5 Vital Nonprofit Email Marketing Metrics
Check out these five email metrics that should be tracked with every marketing and fundraising email your nonprofit sends out.
Of course there are other nonprofit email marketing metrics you might want to keep an eye on, but these are the crucial ones that will help you determine whether your nonprofit’s email strategy is working or if it needs some fine-tuning.
The first email marketing key metric you should look at is delivery rate. Delivery rate is the number of emails sent minus the number of bounces divided by the number of emails sent. It’s usually expressed as a percentage.
For example, if you send 1,000 emails and 45 bounce back, then your delivery rate is 95.5 percent (1000 – 45)/1000 = .955 or 95.5 percent).
This doesn’t mean the emails that didn’t bounce back went to your subscribers’ inboxes. All this number means is that 95.5 percent of your emails were delivered – but some of those emails could be in spam or bulk folders.
Why does delivery rate matter? The delivery rate gives you an idea of the health of your list. If you’re seeing a large percentage of emails that are not being delivered, you may want to re-evaluate how you are acquiring email addresses. Keep an eye on your sender reputation and make sure you are regularly removing undeliverable addresses from your list.
The open rate is the number of emails opened by your subscribers divided by the number of emails delivered. The open rate determines the percentage of people who saw your message. Open rate, while an important overall indicator of the success of your email campaigns, should be taken with a grain of salt. As I mentioned in an earlier post, opens are tracked via a small image that is placed in the email. Each time this image is downloaded from the server, an open is recorded.
Don’t assume that a great open rate means that all those people actually read your email. This could just mean that someone viewed your email quickly in a preview pane or glanced at it on a mobile phone.
Click Through Rate
Click through rate is calculated by dividing the number of people who click on a link in your email by the number of emails delivered. Also expressed as a percentage, this number gives you an idea of the people who engaged with your message versus the people who merely saw it.
This metric matters more than open rate because it shows a deeper level of interaction with your organization’s emails. The people who clicked on a link in your email took the time to do more than just view your email.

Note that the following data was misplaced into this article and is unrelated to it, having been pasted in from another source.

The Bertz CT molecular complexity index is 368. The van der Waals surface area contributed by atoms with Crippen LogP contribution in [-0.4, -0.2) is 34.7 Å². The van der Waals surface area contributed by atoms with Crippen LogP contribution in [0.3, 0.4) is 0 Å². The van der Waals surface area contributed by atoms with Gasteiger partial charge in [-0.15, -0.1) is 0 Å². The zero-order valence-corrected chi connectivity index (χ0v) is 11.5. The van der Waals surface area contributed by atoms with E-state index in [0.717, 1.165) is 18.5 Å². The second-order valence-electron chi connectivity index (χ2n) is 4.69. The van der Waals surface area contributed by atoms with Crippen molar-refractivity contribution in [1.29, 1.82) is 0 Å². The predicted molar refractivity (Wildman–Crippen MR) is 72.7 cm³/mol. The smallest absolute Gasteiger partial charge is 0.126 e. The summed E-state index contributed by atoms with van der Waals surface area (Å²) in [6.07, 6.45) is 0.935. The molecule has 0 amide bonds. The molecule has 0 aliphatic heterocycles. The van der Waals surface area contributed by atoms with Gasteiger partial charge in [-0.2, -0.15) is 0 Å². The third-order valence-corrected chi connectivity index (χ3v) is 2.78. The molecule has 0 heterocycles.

Click to Open Rate (Engagement Rate)
Often overlooked, the click to open rate (CTOR or engagement rate) is calculated by dividing the number of clicks by the number of opens. This measurement provides an assessment of the content of emails. By calculating the percentage of people who both saw your content and interacted with it, you can determine if your email resonated with your subscribers.
Click to open rate is a fantastic gauge of how good your content is, but it can vary widely from email to email. Either way, if you have a CTOR of 5 percent, you ought to be thinking about what you can do to better engage your subscribers. And if it’s 45 percent, you should examine the message closely to determine what inspired your subscribers to take action.
It may not be the sexiest email marketing key metric, but you need to track it. Â Unsubscribe rate is the number of people who click the unsubscribe link in your email divided by the number of emails delivered. This metric tells you whether you are living up to your subscribers’ expectations. Â If you’re seeing a high unsubscribe rate, ask yourself if your nonprofit is sending emails that you would want to read. If the answer is yes, then look at other factors that might contribute to the high level of unsubscribes – how frequently your organization send emails and what time of the day the emails are sent. Even thoughÂ unsubscribeÂ rates could be generally low on a message-to-message basis, these unsubscribes add up over time and can have a significant negative impact on your list over the course of a year or two.
Is your nonprofit just kicking off its email campaign? Here are some ideas for successful nonprofit email campaigns.
Questions? Leave a note in the comments section below or send an email to connect [at] mediacause [dot] org.